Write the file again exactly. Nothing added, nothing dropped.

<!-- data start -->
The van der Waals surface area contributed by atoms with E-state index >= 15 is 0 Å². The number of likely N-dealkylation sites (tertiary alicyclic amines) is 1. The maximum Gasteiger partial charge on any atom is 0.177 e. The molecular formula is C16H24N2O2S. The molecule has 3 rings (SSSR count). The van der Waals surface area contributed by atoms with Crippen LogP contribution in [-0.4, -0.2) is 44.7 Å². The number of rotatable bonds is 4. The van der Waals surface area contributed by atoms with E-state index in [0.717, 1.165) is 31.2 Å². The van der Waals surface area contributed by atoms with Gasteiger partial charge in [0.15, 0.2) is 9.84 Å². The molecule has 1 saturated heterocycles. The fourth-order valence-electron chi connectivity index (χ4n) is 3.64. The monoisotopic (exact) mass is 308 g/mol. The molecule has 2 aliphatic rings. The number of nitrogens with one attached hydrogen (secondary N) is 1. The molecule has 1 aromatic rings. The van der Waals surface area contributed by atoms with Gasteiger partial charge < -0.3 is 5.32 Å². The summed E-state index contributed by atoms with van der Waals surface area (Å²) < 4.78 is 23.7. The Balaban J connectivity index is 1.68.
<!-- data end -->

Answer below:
The van der Waals surface area contributed by atoms with E-state index >= 15 is 0 Å². The number of likely N-dealkylation sites (tertiary alicyclic amines) is 1. The maximum Gasteiger partial charge on any atom is 0.177 e. The molecular formula is C16H24N2O2S. The molecule has 3 rings (SSSR count). The van der Waals surface area contributed by atoms with Crippen LogP contribution in [-0.4, -0.2) is 44.7 Å². The number of rotatable bonds is 4. The van der Waals surface area contributed by atoms with E-state index in [0.717, 1.165) is 31.2 Å². The van der Waals surface area contributed by atoms with Gasteiger partial charge in [0.15, 0.2) is 9.84 Å². The molecule has 1 saturated heterocycles. The fourth-order valence-electron chi connectivity index (χ4n) is 3.64. The monoisotopic (exact) mass is 308 g/mol. The molecule has 2 aliphatic rings. The number of nitrogens with one attached hydrogen (secondary N) is 1. The molecule has 1 aromatic rings. The van der Waals surface area contributed by atoms with Gasteiger partial charge < -0.3 is 5.32 Å². The summed E-state index contributed by atoms with van der Waals surface area (Å²) < 4.78 is 23.7. The Balaban J connectivity index is 1.68.